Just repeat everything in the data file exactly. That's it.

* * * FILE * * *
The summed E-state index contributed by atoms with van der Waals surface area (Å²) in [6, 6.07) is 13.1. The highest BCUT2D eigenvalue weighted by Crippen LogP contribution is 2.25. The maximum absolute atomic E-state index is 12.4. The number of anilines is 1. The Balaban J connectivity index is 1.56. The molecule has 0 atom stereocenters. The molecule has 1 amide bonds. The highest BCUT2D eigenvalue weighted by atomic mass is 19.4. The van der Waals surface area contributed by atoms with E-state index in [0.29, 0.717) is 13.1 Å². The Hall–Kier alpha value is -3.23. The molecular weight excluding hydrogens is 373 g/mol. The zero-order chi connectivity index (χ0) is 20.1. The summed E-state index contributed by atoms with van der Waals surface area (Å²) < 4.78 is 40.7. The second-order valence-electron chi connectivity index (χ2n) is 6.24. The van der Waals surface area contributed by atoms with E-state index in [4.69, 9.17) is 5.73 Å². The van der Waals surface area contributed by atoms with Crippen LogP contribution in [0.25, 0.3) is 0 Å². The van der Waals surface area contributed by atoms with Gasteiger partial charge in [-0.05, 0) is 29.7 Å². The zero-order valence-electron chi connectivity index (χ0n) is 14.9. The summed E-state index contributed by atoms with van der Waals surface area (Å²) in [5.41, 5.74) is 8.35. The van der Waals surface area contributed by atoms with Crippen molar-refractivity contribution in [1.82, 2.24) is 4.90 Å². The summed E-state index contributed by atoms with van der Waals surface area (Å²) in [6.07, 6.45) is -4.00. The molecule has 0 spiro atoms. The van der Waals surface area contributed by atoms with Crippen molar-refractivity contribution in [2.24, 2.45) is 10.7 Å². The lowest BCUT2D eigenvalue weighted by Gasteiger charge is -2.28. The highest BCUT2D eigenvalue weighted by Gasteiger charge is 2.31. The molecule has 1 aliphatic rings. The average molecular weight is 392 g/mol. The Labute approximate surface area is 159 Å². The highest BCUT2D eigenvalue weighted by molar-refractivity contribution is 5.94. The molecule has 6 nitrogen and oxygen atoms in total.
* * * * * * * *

The summed E-state index contributed by atoms with van der Waals surface area (Å²) in [6, 6.07) is 13.1. The highest BCUT2D eigenvalue weighted by Crippen LogP contribution is 2.25. The maximum absolute atomic E-state index is 12.4. The number of anilines is 1. The Balaban J connectivity index is 1.56. The molecule has 0 atom stereocenters. The molecule has 1 amide bonds. The highest BCUT2D eigenvalue weighted by atomic mass is 19.4. The van der Waals surface area contributed by atoms with E-state index in [0.29, 0.717) is 13.1 Å². The Hall–Kier alpha value is -3.23. The molecular weight excluding hydrogens is 373 g/mol. The zero-order chi connectivity index (χ0) is 20.1. The summed E-state index contributed by atoms with van der Waals surface area (Å²) < 4.78 is 40.7. The second-order valence-electron chi connectivity index (χ2n) is 6.24. The van der Waals surface area contributed by atoms with E-state index in [4.69, 9.17) is 5.73 Å². The van der Waals surface area contributed by atoms with Crippen LogP contribution in [0.25, 0.3) is 0 Å². The van der Waals surface area contributed by atoms with Gasteiger partial charge in [-0.05, 0) is 29.7 Å². The zero-order valence-electron chi connectivity index (χ0n) is 14.9. The summed E-state index contributed by atoms with van der Waals surface area (Å²) in [5.41, 5.74) is 8.35. The van der Waals surface area contributed by atoms with Crippen molar-refractivity contribution in [1.82, 2.24) is 4.90 Å². The summed E-state index contributed by atoms with van der Waals surface area (Å²) in [6.07, 6.45) is -4.00. The molecule has 0 spiro atoms. The van der Waals surface area contributed by atoms with Crippen molar-refractivity contribution in [2.24, 2.45) is 10.7 Å². The lowest BCUT2D eigenvalue weighted by Gasteiger charge is -2.28. The highest BCUT2D eigenvalue weighted by Gasteiger charge is 2.31. The molecule has 1 aliphatic rings. The average molecular weight is 392 g/mol. The Labute approximate surface area is 159 Å². The highest BCUT2D eigenvalue weighted by molar-refractivity contribution is 5.94. The molecule has 6 nitrogen and oxygen atoms in total.